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The blog as superego

To do by the end of the month, likely:

  • Complete a full manuscript of the awkwardness book (one chapter left to draft)
  • Finalize which texts I’m using for my fall courses to tell the bookstore
  • Do a reader report for an article I’ve been asked to peer review (my first!)
  • Perform the financial judo necessary to maintain my credit intact and avoid the fury of “universal default”

To do by end of the month, barring complications:

  • Get my living situation in Kalamazoo settled

To do by end of the month, pushing it:

  • Write an article I owe Anthony for an edited volume

The academic/writing things are no big problem, but the combination of the two practical matters has, to speak frankly, stressed me the fuck out — I’m used to threading financial needles (what else has grad school taught me besides how to abuse credit cards responsibly?), but adding the moving issue on top of that has been unhelpful. Getting all of that settled and out of the way will do wonders for my mental health.


July 12, 2009 - Posted by | boredom


  1. The boredom tag is massively overused on this blog.

    Comment by stras | July 12, 2009

  2. so slow day

    Comment by read | July 12, 2009

  3. Whereas the squalor tag is underused.

    Comment by ben | July 12, 2009

  4. For instance, the post where Adam mentioned having found some ancient food item could have been under “squalor” in addition to whatever else it was under.

    Comment by ben | July 12, 2009

  5. It may surprise you to learn that “boredom” is actually the default tag.

    Comment by Adam Kotsko | July 13, 2009

  6. Isn’t boredom the hallmark of our era?

    Comment by burritoboy | July 13, 2009

  7. I’m actually hoping it’s awkwardness.

    Comment by Adam Kotsko | July 13, 2009

  8. I’m pretty fucking awkward with some regularity. Maybe you should interview me for your book.

    Comment by transportinburma | July 13, 2009

  9. Did you know that no one has ever put themselves forward as a research subject for my book before? I’m shocked, frankly, because it seems so obvious in retrospect.

    Comment by Adam Kotsko | July 13, 2009

  10. I’m smooth, occasionally even slick. Which is its own kind of awkward. Or is it? Ask the expert.

    Comment by Wrongshore | July 13, 2009

  11. Being the constitutive exception to human sociality, I would have thought I deserved an especially important place in the book!

    Comment by Craig | July 13, 2009

  12. Japanese hikikomorishyatachi are really awkward, I remember watching some tv programs about them
    compared to them people here are like shiny normal
    extreme pathology of course, hikikomori and maybe is possible only there and nothing spiritual about them unlike the religious people who lock themselves in the caves, can’t recall how they are called in English and I read Flaubert’s Saint Antony not long ago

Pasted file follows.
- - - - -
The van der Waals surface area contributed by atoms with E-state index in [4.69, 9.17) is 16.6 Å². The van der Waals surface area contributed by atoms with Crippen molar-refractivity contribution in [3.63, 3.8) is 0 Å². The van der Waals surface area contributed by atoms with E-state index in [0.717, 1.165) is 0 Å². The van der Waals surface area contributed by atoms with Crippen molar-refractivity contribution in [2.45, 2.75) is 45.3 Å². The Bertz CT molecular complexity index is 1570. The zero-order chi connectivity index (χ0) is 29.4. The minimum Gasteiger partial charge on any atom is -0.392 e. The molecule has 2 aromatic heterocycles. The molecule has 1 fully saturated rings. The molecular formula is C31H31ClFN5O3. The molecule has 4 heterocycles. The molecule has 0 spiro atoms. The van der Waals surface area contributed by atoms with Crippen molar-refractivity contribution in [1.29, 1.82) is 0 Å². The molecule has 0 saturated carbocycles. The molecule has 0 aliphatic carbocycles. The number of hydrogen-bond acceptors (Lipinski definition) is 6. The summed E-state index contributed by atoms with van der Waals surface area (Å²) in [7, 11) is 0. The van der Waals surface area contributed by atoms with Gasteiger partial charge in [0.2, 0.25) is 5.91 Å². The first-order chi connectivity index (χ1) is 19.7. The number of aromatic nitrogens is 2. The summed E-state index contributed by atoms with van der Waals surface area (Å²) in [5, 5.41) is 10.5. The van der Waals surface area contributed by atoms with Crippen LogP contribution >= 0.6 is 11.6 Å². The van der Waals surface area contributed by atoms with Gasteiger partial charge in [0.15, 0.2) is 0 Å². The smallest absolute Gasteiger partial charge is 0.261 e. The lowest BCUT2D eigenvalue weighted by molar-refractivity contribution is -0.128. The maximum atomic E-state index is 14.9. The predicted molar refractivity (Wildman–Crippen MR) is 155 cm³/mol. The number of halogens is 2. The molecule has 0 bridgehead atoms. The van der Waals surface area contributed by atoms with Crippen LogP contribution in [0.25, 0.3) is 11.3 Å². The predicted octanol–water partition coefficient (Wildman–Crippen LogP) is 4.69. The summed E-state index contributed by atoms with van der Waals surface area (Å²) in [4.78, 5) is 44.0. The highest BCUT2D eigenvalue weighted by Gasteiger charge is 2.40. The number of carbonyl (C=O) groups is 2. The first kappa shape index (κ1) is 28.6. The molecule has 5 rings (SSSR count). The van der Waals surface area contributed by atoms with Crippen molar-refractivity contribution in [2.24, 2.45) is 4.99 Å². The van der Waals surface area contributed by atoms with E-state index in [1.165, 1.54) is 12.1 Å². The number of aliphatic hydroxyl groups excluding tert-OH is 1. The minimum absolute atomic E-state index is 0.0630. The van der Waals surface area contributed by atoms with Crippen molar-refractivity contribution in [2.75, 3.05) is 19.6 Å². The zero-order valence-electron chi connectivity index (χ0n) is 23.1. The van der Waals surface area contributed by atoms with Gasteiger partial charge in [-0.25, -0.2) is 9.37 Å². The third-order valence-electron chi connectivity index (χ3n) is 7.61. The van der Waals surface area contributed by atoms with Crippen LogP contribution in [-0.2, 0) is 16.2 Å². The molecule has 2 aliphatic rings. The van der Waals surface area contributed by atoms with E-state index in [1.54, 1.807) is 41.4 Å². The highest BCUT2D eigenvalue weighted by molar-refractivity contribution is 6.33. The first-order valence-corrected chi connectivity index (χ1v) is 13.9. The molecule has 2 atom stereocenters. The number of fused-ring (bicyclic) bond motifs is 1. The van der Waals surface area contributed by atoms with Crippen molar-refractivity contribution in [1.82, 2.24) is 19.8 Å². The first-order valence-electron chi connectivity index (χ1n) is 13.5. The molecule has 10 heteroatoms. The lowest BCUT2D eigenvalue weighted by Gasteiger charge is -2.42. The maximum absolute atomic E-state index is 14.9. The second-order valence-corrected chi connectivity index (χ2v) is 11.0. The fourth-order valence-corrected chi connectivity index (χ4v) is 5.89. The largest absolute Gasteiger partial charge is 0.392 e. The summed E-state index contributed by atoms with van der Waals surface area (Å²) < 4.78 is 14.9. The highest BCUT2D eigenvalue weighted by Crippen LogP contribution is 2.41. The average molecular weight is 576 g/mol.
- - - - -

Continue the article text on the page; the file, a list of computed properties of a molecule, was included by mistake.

Comment by Read | July 13, 2009

  13. hermit, recluse, misanthrope

    Comment by read | July 13, 2009

  14. “I’m actually hoping it’s awkwardness.”

    No, I don’t think so. Since we don’t have your book yet, I’m just freelancing here, but: awkwardness can only presumably occurs under the following situation:

    1. One can only feel awkward when one is transgressing, or poorly observing, or unaware of the intricacies of, social rules. Thus, awkwardness rises as the body of social rules grow and falls when the body of social rules declines.
    2. If everyone was confident about the social rules, comparatively less poor adherence to them would occur. Lack of confidence about social rules comes about from a number of sources: rapidly changing or unclear social rules; lack of education about social rules; and so on.

    These two theorems indicate that the era of awkwardness would be: 1. an era with a high level of social rules, and simultaneously 2. an era where the social rules are changing, AND people are coming into situations where their previous educations have equipped them for different social situations than they are currently experiencing (generally, this is due to class mobility, immigration, uneven social change and so on). I.E. especially high awkwardness would be a time when incomplete blocks of elaborate social rules clash with each other within a rapidly changing society.

    Thus, the Golden Age of awkwardness would be, I propose, the Edwardian era in England.

    Comment by burritoboy | July 13, 2009

  15. Thanks for that.

    Comment by Adam Kotsko | July 13, 2009

  16. Counterproposal: in order to feel awkward, it needn’t be the case that there are actually are more or less broadly accepted social norms against which one is transgressing (or even to which one is not well adhering)—all you really need is to think there is. Consequently, the golden age of awkwardness would be one in which the idea of a right way to go about doing things, possibly milieu-dependent, is constantly reinforced by (say) the media and popular entertainment, which makes propounding this idea, that there is a social system and it has adepts, one of its idées fixes, but in which there actually is no widespread consensus and there are no people who really do measure up to the purely ideal, fantastic, and nonexistent code, the existence of which is hypothesized out of nostalgia—an age, perhaps, such as our own, especially what with the high degree of reflexivity we’ve got going on.

    Adam must love it when people do this.

    Comment by ben | July 13, 2009

  17. This is the first time it’s ever happened, actually.

    Comment by Adam Kotsko | July 13, 2009

  18. Thus, the Golden Age of awkwardness would be, I propose, the Edwardian era in England.

    Adam should drop his chapter on Apatow and cover the Jeeves books instead.

    Comment by stras | July 14, 2009

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